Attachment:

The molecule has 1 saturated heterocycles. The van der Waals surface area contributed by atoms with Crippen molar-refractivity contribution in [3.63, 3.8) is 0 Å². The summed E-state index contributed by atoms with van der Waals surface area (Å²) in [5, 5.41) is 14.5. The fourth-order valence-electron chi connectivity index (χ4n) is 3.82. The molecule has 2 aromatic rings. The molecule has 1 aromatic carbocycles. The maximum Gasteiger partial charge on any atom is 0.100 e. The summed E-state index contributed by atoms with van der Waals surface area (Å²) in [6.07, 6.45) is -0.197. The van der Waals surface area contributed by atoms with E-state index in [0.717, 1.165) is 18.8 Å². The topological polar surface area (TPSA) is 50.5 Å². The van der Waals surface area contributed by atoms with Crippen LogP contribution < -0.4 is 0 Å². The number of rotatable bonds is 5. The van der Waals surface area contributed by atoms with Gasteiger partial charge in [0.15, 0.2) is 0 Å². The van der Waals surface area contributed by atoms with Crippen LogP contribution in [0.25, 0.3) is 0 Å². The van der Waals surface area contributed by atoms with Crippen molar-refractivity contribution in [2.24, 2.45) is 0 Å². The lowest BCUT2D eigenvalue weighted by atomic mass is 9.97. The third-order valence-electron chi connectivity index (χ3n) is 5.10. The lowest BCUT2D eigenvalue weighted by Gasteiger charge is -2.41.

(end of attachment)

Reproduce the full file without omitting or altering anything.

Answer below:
The molecule has 1 saturated heterocycles. The van der Waals surface area contributed by atoms with Crippen molar-refractivity contribution in [3.63, 3.8) is 0 Å². The summed E-state index contributed by atoms with van der Waals surface area (Å²) in [5, 5.41) is 14.5. The fourth-order valence-electron chi connectivity index (χ4n) is 3.82. The molecule has 2 aromatic rings. The molecule has 1 aromatic carbocycles. The maximum Gasteiger partial charge on any atom is 0.100 e. The summed E-state index contributed by atoms with van der Waals surface area (Å²) in [6.07, 6.45) is -0.197. The van der Waals surface area contributed by atoms with E-state index in [0.717, 1.165) is 18.8 Å². The topological polar surface area (TPSA) is 50.5 Å². The van der Waals surface area contributed by atoms with Crippen LogP contribution < -0.4 is 0 Å². The number of rotatable bonds is 5. The van der Waals surface area contributed by atoms with Gasteiger partial charge in [0.15, 0.2) is 0 Å². The van der Waals surface area contributed by atoms with Crippen LogP contribution in [0.25, 0.3) is 0 Å². The van der Waals surface area contributed by atoms with Crippen molar-refractivity contribution in [2.24, 2.45) is 0 Å². The lowest BCUT2D eigenvalue weighted by atomic mass is 9.97. The third-order valence-electron chi connectivity index (χ3n) is 5.10. The lowest BCUT2D eigenvalue weighted by Gasteiger charge is -2.41.